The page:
Thursday, June 5, 2014

Judge’s Decision to Hear Inmates’ Case Threatens Practice of Solitary Confinement

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Judge’s Decision to Hear Inmates’ Case Threatens Practice of Solitary Confinement

By Erica Goode

Wednesday, June 4, 2014
New York Times

More than 200 inmates at Pelican Bay [1], California’s toughest prison, have spent over a decade locked in windowless 8-foot-by-12-foot cells for 22 hours or more a day. Dozens more have been in solitary confinement for 15 years — or even longer.
But in a ruling this week, a federal judge in Oakland, Calif., agreed to consider whether, as a lawsuit against the state’s corrections department maintains, holding prisoners in such prolonged isolation violates their rights under the Eighth Amendment.

Legal experts say that the ruling, which allows inmates at Pelican Bay who have been held in solitary confinement for more than a decade to sue as a class, paves the way for a court case that could shape national policy on the use of long-term solitary confinement.

“It seems that the judge is going to decide the broad policy questions involved here,” said Jules Lobel, a constitutional law professor at the University of Pittsburgh and the president of the Center for Constitutional Rights, which originally brought the suit on behalf of 10 inmates in the security housing unit at Pelican Bay. Without class-action status, any decision in the lawsuit could have been restricted only to those plaintiffs and not the broader policy.

“This would really be the first case about whether the confinement itself is cruel and unusual punishment,” Mr. Lobel said, “and about who can be legitimately confined in this way, given the draconian nature of the confinement.”

Jeffrey Callison, a spokesman for the California Department of Corrections and Rehabilitation, said that the department was reviewing the ruling and had no immediate comment.

The judge’s action comes at a time of increasing scrutiny of the widespread reliance of American prisons on long-term isolation, a strategy that began three decades ago when prison systems began removing an ever-larger number of inmates from the general population in response to problems with gangs, stiffer sentencing policies that led to overcrowding and the “get tough on crime” stance of legislators.

In the last two years, a number of states, propelled by budgetary concerns, lawsuits and public opinion, began to rethink their use of the practice; in February, New York agreed to sweeping changes [2] in its policies on solitary confinement, including curbing the use of isolation for youths under 18.

Legislators in Washington, too, have begun to take up the issue. In February, a Senate subcommittee held the second of two hearings on solitary confinement, taking testimony from prison experts, former inmates and other witnesses. And critics of the practice have pointed to a growing body of evidence that prolonged isolation can result in severe and long-lasting psychological damage, making inmates more dangerous once they are released to the streets.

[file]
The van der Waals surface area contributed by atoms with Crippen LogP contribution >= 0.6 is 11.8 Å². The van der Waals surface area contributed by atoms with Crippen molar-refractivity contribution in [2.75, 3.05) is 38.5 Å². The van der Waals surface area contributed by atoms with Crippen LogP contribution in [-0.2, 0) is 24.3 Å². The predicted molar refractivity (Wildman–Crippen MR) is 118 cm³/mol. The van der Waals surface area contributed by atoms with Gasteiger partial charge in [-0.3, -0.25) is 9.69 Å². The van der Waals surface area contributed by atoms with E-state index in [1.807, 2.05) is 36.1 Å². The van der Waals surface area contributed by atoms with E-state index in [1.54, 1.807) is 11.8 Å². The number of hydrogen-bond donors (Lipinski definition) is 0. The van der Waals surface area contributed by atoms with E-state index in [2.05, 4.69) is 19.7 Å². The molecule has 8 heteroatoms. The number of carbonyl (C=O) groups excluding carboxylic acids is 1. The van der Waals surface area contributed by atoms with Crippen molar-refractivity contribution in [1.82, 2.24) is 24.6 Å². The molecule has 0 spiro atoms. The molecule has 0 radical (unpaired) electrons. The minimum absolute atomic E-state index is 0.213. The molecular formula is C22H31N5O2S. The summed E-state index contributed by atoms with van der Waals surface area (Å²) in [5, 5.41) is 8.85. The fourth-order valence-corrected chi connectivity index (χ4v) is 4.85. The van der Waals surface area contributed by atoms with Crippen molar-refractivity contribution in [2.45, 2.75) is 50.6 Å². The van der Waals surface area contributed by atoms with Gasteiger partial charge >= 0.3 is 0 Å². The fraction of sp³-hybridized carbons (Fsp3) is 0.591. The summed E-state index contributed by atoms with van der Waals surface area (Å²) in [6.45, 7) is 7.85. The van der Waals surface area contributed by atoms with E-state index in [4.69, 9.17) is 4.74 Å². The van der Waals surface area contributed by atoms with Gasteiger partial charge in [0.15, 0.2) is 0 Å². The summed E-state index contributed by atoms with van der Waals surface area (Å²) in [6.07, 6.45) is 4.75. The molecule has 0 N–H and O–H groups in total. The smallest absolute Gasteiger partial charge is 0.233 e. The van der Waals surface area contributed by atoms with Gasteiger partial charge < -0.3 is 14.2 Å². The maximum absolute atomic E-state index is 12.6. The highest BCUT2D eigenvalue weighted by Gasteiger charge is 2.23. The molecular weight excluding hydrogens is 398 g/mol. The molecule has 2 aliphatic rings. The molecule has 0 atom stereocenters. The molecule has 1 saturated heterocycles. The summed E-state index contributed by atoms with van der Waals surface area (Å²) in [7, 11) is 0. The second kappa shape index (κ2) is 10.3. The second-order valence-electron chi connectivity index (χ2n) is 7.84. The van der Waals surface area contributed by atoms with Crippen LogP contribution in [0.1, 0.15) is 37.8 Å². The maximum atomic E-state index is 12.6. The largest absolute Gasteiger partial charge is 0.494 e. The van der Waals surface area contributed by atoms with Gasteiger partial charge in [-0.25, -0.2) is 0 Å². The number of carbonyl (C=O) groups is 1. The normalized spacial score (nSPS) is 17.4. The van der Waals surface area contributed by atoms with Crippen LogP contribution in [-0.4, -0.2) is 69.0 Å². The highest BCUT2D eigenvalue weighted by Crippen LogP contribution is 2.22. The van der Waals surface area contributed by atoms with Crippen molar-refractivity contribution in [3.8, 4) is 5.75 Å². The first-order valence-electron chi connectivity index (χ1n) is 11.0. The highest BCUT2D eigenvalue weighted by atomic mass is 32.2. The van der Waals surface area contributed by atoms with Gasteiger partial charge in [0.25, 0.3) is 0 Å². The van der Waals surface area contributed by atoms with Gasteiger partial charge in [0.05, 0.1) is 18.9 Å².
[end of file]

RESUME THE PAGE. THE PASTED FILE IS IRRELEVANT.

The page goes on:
The use of solitary confinement at Pelican Bay, the lawsuit contends, is so extreme that it “renders California an outlier in this country and in the civilized world.” Inmates at Pelican Bay, opened in 1989 with the specific goal of minimizing prisoners’ contact with other people, have staged two sustained hunger strikes since 2011 to protest the state’s policy of placing any inmate deemed to have gang affiliations in isolation for indefinite periods.

David Fathi [3], director of the American Civil Liberties Union National Prison Project, said that while the judge’s ruling might seem like a technicality, it represented “a major step forward in this case.”

Officials in California fought against allowing the plaintiffs class-action status in the lawsuit, Mr. Fathi said.

“Now the state has to defend 10 to 20 years of solitary confinement on the merits, and that’s not going to be easy,” he said.

Of 1,192 inmates currently in the security housing unit at Pelican Bay — where inmates are held in cells with perforated steel doors; denied telephone calls, education and other privileges; and allowed out only for showers and brief exercise periods — 227 have been in solitary confinement for 10 to 20 years.

The lawsuit applies only to inmates in solitary confinement at Pelican Bay; prisoners held in isolation at the state’s two other security housing units are not part of the lawsuit. In her ruling, Judge Claudia Wilken of Federal District Court in Oakland also excluded from class status inmates at Pelican Bay who have been placed in a transitional program that was instituted by the corrections department after the hunger strike in 2011.

Prison reform advocates in California have criticized the transition program and said that the department had failed to make many of the policy changes it promised after the strike.

Douglas A. Berman, a law professor at Ohio State University who studies sentencing, said that Judge Wilken’s decision was one of several recent federal court actions — the Supreme Court’s order that California must shrink its prison population, for example — suggesting that federal judges might be more willing to intervene in how states run their prison systems, something they have avoided since the civil rights movement of the 1960s and ’70s.

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